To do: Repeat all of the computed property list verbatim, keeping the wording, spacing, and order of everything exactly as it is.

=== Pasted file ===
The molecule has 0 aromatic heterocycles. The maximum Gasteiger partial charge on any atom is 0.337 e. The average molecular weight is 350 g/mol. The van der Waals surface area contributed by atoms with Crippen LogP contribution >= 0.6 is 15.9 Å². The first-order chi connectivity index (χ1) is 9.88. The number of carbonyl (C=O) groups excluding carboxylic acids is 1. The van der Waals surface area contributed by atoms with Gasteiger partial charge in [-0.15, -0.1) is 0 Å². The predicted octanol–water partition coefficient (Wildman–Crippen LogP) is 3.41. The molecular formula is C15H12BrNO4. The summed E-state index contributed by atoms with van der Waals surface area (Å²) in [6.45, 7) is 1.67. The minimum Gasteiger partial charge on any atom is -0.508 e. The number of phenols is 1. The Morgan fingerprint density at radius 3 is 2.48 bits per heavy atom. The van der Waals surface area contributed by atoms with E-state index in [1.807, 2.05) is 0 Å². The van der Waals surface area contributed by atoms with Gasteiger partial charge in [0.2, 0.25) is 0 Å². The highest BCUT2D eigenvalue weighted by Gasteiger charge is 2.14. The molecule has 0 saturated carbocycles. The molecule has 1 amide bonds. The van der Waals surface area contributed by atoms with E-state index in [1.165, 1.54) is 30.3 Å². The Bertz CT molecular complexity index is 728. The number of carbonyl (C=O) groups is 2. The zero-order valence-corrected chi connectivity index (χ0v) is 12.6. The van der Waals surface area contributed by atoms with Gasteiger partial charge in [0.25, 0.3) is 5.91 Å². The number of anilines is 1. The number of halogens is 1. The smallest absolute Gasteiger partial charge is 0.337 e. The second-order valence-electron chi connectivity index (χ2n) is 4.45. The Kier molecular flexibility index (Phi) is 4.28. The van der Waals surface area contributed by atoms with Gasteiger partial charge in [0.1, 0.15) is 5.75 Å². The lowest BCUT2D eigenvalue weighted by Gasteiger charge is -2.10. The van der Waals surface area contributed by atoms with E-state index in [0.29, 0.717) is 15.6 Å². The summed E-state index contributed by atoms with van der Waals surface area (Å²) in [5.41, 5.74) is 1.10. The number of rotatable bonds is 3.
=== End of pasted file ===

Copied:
The molecule has 0 aromatic heterocycles. The maximum Gasteiger partial charge on any atom is 0.337 e. The average molecular weight is 350 g/mol. The van der Waals surface area contributed by atoms with Crippen LogP contribution >= 0.6 is 15.9 Å². The first-order chi connectivity index (χ1) is 9.88. The number of carbonyl (C=O) groups excluding carboxylic acids is 1. The van der Waals surface area contributed by atoms with Gasteiger partial charge in [-0.15, -0.1) is 0 Å². The predicted octanol–water partition coefficient (Wildman–Crippen LogP) is 3.41. The molecular formula is C15H12BrNO4. The summed E-state index contributed by atoms with van der Waals surface area (Å²) in [6.45, 7) is 1.67. The minimum Gasteiger partial charge on any atom is -0.508 e. The number of phenols is 1. The Morgan fingerprint density at radius 3 is 2.48 bits per heavy atom. The van der Waals surface area contributed by atoms with E-state index in [1.807, 2.05) is 0 Å². The van der Waals surface area contributed by atoms with Gasteiger partial charge in [0.2, 0.25) is 0 Å². The highest BCUT2D eigenvalue weighted by Gasteiger charge is 2.14. The molecule has 0 saturated carbocycles. The molecule has 1 amide bonds. The van der Waals surface area contributed by atoms with E-state index in [1.165, 1.54) is 30.3 Å². The Bertz CT molecular complexity index is 728. The number of carbonyl (C=O) groups is 2. The zero-order valence-corrected chi connectivity index (χ0v) is 12.6. The van der Waals surface area contributed by atoms with Gasteiger partial charge in [0.25, 0.3) is 5.91 Å². The number of anilines is 1. The number of halogens is 1. The smallest absolute Gasteiger partial charge is 0.337 e. The second-order valence-electron chi connectivity index (χ2n) is 4.45. The Kier molecular flexibility index (Phi) is 4.28. The van der Waals surface area contributed by atoms with Gasteiger partial charge in [0.1, 0.15) is 5.75 Å². The lowest BCUT2D eigenvalue weighted by Gasteiger charge is -2.10. The van der Waals surface area contributed by atoms with E-state index in [0.29, 0.717) is 15.6 Å². The summed E-state index contributed by atoms with van der Waals surface area (Å²) in [5.41, 5.74) is 1.10. The number of rotatable bonds is 3.